1st Edition

The Discourses of Environmental Collapse Imagining the End

Edited By Alison E. Vogelaar, Brack W. Hale, Alexandra Peat Copyright 2018
    216 Pages 14 B/W Illustrations
    by Routledge

    216 Pages 14 B/W Illustrations
    by Routledge

    In recent years, ‘environmental collapse’ has become an important way of framing and imagining environmental change and destruction, referencing issues such as climate change, species extinction and deteriorating ecosystems. Given its pervasiveness across disciplines and spheres, this edited volume articulates environmental collapse as a discursive phenomenon worthy of sustained critical attention. Building upon contemporary conversations in the fields of archaeology and the natural sciences, this volume coalesces, explores and critically evaluates the diverse array of literatures and imaginaries that constitute environmental collapse. The volume is divided into three sections— Doc- Collapse, Pop Collapse and Craft Collapse —that independently explore distinct modes of representing, and implicit attitudes toward, environmental collapse from the lenses of diverse fields of study including climate science and policy, cinema and photo journalism.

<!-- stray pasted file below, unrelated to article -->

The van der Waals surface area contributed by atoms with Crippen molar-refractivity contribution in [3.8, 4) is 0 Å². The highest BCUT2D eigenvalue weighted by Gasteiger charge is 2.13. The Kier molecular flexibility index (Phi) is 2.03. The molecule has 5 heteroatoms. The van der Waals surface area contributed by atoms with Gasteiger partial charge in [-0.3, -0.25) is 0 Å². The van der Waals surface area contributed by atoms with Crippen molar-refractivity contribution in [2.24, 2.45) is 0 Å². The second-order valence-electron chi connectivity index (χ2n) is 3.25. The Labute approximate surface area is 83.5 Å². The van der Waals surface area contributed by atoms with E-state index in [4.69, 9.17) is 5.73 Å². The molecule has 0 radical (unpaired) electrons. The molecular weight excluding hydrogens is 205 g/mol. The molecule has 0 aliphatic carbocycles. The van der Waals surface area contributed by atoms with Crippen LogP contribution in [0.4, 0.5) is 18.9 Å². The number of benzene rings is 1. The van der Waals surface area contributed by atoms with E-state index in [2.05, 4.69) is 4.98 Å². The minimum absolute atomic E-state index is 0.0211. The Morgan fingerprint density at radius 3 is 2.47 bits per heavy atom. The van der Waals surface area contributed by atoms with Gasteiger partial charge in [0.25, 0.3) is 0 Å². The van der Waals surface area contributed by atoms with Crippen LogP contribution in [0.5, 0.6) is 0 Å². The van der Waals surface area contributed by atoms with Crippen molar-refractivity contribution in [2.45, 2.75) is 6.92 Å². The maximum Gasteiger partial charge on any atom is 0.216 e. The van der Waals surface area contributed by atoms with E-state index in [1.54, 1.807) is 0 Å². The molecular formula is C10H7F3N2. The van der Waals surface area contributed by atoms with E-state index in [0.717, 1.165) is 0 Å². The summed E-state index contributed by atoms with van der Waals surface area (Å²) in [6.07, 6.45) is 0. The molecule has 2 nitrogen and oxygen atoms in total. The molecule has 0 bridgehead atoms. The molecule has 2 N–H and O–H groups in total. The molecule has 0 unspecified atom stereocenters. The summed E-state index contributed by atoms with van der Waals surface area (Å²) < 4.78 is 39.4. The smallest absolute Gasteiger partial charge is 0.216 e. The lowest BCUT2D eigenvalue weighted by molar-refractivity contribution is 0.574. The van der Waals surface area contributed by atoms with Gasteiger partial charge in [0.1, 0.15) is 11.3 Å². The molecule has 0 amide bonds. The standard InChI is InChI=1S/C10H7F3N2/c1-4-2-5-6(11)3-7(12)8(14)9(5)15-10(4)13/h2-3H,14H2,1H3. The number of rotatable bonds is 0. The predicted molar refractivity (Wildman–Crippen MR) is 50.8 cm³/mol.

Bringing together a broad range of topics and authors, this volume will be of great interest to scholars of environmental communication and environmental humanities.

    Introduction, Brack W. Hale and Alison E. Vogelaar 1. This is the End of the World as We Know It: Narratives of Collapse across Genres, Guy D. Middleton Part I: Doc Collapse 2. The Limits to Growth and the Birth of Collapse Science, Brack W. Hale and Alison E. Vogelaar 3. Clandestine Disposal: Toxic Waste and the Fear of Collapse in the American 1980s, Michael Egan 4. Collapse, the Great and the Slow: Climate Science and Policy in a Changing Climate, Sergio Fava Part II: Pop Collapse 5. Act Now or Survive Later: Coming to Terms with "Environmental Collapse" in Wasteland 2 and Post-Apocalyptic/Survivalist Video Games, Jennifer England 6. Relishing the Collapse? The Uncertain Effect of Climate Change News Photographs, Joanna Nurmis 7. Cinematic Ecocide: Environmental Collapse and Entertainment in Hollywood Film, Alexa Weik von Mossner Part III: Craft Collapse 8. The Resilience of Symbols: Posthuman Hopefulness in Atwood’s "MaddAddam" Trilogy, Bjarke Liboriussen 9. Salvage in the Ruins: Virginia Woolf and Modernist Literature, Alex Peat 10. Visualizing Disaster in Comics: Josh Neufeld’s A.D. New Orleans,


    Alison E. Vogelaar is Associate Professor of Communication and Media Studies at Franklin University Switzerland, and co-editor of Changing Representations of Nature and the City: The 1960s-1970s and their Legacies (with Gabriel Lee, Routledge 2018).

    Brack W. Hale is Associate Professor of Biology and Environmental Science at Franklin University Switzerland, where he is co-director of the Center for Sustainability Initiatives.

    Alexandra Peat is Associate Professor of Literature at Franklin University Switzerland, and author of Travel and Modernist Literature: Sacred and Ethical Journeys (Routledge, 2011).